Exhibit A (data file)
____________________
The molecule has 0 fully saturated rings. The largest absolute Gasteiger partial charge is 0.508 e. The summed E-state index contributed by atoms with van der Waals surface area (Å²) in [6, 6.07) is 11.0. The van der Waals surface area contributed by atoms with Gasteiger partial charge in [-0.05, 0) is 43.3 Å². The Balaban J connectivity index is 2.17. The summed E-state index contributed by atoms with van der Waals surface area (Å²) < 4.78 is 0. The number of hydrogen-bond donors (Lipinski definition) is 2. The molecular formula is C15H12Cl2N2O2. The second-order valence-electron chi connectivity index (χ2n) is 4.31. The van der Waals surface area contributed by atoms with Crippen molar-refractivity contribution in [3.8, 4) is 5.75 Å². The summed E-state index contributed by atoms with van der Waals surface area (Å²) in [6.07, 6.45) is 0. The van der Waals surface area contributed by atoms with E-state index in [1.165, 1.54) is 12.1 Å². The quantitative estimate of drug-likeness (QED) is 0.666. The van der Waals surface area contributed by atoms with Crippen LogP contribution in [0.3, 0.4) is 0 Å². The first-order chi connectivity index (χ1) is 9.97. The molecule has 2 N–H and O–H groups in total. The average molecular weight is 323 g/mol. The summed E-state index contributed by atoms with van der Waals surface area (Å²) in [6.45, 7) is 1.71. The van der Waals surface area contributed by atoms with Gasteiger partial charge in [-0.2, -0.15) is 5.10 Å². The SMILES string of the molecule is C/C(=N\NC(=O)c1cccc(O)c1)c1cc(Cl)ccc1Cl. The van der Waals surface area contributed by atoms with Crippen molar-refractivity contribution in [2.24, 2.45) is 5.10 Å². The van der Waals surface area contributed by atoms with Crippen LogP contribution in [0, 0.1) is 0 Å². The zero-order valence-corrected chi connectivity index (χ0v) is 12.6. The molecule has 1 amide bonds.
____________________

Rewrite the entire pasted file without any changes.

The molecule has 0 fully saturated rings. The largest absolute Gasteiger partial charge is 0.508 e. The summed E-state index contributed by atoms with van der Waals surface area (Å²) in [6, 6.07) is 11.0. The van der Waals surface area contributed by atoms with Gasteiger partial charge in [-0.05, 0) is 43.3 Å². The Balaban J connectivity index is 2.17. The summed E-state index contributed by atoms with van der Waals surface area (Å²) < 4.78 is 0. The number of hydrogen-bond donors (Lipinski definition) is 2. The molecular formula is C15H12Cl2N2O2. The second-order valence-electron chi connectivity index (χ2n) is 4.31. The van der Waals surface area contributed by atoms with Crippen molar-refractivity contribution in [3.8, 4) is 5.75 Å². The summed E-state index contributed by atoms with van der Waals surface area (Å²) in [6.07, 6.45) is 0. The van der Waals surface area contributed by atoms with E-state index in [1.165, 1.54) is 12.1 Å². The quantitative estimate of drug-likeness (QED) is 0.666. The van der Waals surface area contributed by atoms with Crippen LogP contribution in [0.3, 0.4) is 0 Å². The first-order chi connectivity index (χ1) is 9.97. The molecule has 2 N–H and O–H groups in total. The average molecular weight is 323 g/mol. The summed E-state index contributed by atoms with van der Waals surface area (Å²) in [6.45, 7) is 1.71. The van der Waals surface area contributed by atoms with Gasteiger partial charge in [-0.2, -0.15) is 5.10 Å². The SMILES string of the molecule is C/C(=N\NC(=O)c1cccc(O)c1)c1cc(Cl)ccc1Cl. The van der Waals surface area contributed by atoms with Crippen molar-refractivity contribution in [2.24, 2.45) is 5.10 Å². The van der Waals surface area contributed by atoms with Crippen LogP contribution in [0, 0.1) is 0 Å². The zero-order valence-corrected chi connectivity index (χ0v) is 12.6. The molecule has 1 amide bonds.